Published on 19 May 2020
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COVID19  •  Economics  •  Wellbeing & progress

What Price Equity in a Crisis?

Equity and equality in the time of COVID-19. Professor Dame Athene Donald, Master of Churchill College, asks how this crisis can be used to good effect, and will the legacies of the pandemic highlight many more inequalities in our society?

‘Never let a good crisis go to waste’ is a quote attributed to Winston Churchill (allegedly during the Yalta conference), amongst others. It is certainly a handy sentence to toss around at times like this, and has no doubt been used by many leaders around the world in the present crisis, to good and bad effect. However, it remains true that, when normal working is upended we have a moment to think about what we could do differently and, by implication, better.

This crisis is abundantly showing up the inequalities in our society, but we can only expect the short- and long-term legacies of the pandemic to highlight many more. Firstly, a parochial example from academia, where the evidence that journal editors are seeing a sharp decline in the number of submissions from women during these weeks of global lockdown is mounting. This has been interpreted as researchers with caring responsibilities – statistically more likely to be female than male – are overwhelmed by attempting to juggle all the demands on their time, whereas those without such household duties are, in contrast, freed from much else in the normal academic grind and can finish off papers with ease.

This analysis tallies with an earlier study of academic economists in the USA, which showed that women whose tenure clock is stopped for a year after the birth of a child are 22% less likely to get tenure, whereas men who claim that same year’s grace are 19% more likely to receive tenure. In this case the authors of the study note ‘These results imply that gender-neutral tenure clock stopping policies do not adequately reflect the true gender-specific productivity losses associated with having children. Men are more likely to be productive while their tenure clock is stopped and women are much less able to do so, yet they are treated equally under these policies.’ It is difficult not to suspect the current drop in submissions by women is similarly rooted in differences in domestic split of burden in families with children. Can society – way beyond academia – rethink caring responsibilities in the wake of the pandemic? And, incidentally, can university appointment and promotions panels think harder about metrics and incentives to factor in pandemic-induced inequalities in career progression?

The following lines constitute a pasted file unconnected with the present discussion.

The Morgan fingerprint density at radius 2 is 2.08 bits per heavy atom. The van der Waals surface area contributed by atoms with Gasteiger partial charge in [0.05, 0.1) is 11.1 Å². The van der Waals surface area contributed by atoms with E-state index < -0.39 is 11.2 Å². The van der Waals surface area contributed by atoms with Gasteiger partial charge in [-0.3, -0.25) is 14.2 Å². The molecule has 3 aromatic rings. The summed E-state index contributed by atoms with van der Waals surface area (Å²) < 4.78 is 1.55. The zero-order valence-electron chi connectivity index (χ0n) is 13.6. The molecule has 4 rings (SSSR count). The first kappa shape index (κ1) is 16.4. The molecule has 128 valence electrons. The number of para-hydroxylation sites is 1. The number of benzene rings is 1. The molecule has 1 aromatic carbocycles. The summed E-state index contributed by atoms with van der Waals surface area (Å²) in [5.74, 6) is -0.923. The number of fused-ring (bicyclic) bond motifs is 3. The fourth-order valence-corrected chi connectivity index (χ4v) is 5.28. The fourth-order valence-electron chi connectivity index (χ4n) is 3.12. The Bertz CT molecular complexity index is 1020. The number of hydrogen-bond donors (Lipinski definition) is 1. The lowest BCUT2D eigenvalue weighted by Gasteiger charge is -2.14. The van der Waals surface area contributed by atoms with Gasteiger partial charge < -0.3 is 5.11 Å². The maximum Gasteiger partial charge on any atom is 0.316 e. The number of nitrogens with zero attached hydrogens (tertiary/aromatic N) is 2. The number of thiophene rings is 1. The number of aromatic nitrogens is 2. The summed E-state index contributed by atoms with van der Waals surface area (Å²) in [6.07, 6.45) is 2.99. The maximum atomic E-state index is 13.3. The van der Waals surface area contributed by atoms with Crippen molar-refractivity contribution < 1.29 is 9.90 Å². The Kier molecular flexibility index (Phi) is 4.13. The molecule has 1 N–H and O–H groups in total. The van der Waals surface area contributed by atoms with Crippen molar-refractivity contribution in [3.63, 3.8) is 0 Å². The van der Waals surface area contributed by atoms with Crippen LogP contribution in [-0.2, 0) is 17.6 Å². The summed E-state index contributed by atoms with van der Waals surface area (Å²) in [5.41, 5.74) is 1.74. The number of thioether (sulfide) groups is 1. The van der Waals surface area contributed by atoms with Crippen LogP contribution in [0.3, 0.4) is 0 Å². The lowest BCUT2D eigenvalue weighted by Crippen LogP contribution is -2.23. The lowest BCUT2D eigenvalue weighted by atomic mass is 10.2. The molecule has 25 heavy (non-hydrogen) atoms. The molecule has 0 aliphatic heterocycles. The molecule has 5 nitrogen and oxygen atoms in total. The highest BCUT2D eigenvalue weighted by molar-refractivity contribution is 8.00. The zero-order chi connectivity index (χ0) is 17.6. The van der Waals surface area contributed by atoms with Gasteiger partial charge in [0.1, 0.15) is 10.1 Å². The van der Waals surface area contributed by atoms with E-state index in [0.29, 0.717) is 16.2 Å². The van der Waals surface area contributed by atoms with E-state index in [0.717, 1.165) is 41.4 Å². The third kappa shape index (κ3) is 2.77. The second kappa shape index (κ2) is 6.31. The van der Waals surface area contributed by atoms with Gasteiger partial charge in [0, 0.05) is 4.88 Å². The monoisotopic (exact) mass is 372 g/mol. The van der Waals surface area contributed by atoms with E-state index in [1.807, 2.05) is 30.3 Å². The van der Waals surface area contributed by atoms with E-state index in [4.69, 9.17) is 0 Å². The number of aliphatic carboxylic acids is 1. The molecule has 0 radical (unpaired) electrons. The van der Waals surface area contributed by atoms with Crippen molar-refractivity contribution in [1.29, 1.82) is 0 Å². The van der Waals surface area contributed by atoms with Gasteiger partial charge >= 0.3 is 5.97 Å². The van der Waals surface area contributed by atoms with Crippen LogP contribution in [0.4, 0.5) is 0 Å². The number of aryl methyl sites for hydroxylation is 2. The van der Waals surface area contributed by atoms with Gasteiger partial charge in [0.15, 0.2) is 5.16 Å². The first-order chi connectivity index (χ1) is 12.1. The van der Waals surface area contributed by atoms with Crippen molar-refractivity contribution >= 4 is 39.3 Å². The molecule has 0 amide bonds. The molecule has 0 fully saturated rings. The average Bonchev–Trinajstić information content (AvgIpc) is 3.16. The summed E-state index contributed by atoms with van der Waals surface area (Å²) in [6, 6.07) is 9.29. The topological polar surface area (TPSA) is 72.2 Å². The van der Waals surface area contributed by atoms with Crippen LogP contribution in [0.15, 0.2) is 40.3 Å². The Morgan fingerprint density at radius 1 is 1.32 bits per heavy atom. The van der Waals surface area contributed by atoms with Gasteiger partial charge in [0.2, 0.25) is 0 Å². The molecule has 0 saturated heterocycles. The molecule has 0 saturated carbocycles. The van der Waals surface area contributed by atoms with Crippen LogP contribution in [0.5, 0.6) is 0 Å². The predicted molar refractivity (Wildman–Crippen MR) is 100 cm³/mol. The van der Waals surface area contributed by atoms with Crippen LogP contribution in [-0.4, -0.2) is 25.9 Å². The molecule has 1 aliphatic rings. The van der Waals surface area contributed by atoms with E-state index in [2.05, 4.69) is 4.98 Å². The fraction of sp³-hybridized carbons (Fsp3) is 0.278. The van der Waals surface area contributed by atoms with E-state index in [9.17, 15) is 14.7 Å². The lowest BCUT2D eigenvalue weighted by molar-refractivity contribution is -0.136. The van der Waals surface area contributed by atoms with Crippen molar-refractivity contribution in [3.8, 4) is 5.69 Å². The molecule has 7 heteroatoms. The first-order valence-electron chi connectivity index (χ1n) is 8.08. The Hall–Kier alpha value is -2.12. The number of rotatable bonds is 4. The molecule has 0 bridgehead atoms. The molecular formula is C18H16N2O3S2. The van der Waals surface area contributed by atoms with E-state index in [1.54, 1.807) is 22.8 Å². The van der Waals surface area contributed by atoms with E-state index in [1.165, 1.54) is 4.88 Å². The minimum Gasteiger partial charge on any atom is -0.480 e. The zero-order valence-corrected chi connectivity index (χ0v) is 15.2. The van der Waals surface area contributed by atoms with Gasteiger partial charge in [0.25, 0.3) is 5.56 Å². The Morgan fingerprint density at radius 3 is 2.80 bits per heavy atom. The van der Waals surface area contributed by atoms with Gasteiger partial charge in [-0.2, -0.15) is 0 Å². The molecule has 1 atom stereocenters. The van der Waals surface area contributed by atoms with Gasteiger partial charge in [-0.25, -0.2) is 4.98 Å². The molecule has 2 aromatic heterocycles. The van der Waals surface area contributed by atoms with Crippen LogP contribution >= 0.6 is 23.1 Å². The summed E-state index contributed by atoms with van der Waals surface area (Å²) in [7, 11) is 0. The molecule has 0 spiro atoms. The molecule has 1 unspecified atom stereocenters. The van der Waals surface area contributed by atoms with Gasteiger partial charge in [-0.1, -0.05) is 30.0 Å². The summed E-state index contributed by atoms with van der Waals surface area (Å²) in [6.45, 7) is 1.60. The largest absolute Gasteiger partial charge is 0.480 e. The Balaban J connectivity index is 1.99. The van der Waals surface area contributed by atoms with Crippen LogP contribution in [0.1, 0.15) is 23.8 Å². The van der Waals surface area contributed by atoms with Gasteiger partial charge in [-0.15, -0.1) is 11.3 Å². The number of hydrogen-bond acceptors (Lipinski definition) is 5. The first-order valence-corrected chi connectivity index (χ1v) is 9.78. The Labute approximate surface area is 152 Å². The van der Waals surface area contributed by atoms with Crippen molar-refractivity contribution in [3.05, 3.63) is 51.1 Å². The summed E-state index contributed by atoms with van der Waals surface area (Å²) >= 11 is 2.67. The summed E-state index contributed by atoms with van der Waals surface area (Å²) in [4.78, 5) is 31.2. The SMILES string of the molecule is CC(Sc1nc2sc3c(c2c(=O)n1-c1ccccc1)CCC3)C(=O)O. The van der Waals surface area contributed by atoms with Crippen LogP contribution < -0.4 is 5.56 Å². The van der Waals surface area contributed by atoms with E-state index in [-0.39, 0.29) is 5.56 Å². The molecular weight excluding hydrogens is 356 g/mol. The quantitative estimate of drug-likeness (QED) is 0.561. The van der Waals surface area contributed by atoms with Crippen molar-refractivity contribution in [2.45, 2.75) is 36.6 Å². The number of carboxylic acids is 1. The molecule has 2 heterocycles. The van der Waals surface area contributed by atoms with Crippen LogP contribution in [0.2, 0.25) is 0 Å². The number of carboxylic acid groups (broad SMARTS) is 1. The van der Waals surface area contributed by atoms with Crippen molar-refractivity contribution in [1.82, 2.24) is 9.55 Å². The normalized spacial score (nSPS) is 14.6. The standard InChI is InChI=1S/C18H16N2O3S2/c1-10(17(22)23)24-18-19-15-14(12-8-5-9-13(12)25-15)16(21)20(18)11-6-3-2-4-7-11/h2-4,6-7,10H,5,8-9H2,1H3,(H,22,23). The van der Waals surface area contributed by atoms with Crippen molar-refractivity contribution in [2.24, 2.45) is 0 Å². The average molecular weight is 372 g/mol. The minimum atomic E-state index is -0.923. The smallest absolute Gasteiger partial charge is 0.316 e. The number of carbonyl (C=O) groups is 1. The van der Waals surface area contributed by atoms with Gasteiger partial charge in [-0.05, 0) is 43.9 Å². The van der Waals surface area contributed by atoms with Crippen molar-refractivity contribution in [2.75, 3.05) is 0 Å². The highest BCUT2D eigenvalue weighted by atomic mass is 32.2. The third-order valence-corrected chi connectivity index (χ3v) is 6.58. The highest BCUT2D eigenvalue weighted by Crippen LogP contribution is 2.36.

I have already proposed that ‘that for every child-month you are responsible for (whether you are the father or mother, but you need to have had the responsibility; for dual-parenting couples, simply make it every two months of childcare) you can claim an allowance of either one paper, one grant or one book chapter, with some similar formula for other personal circumstances to offset the opportunities for those who have it ‘easy’ right now.’ Others may have different ideas about how to offset disadvantage, but it is a debate we need to have urgently. It is a clear example of where apparent gross differences by gender due to the pandemic may offer a platform for radical change within our universities.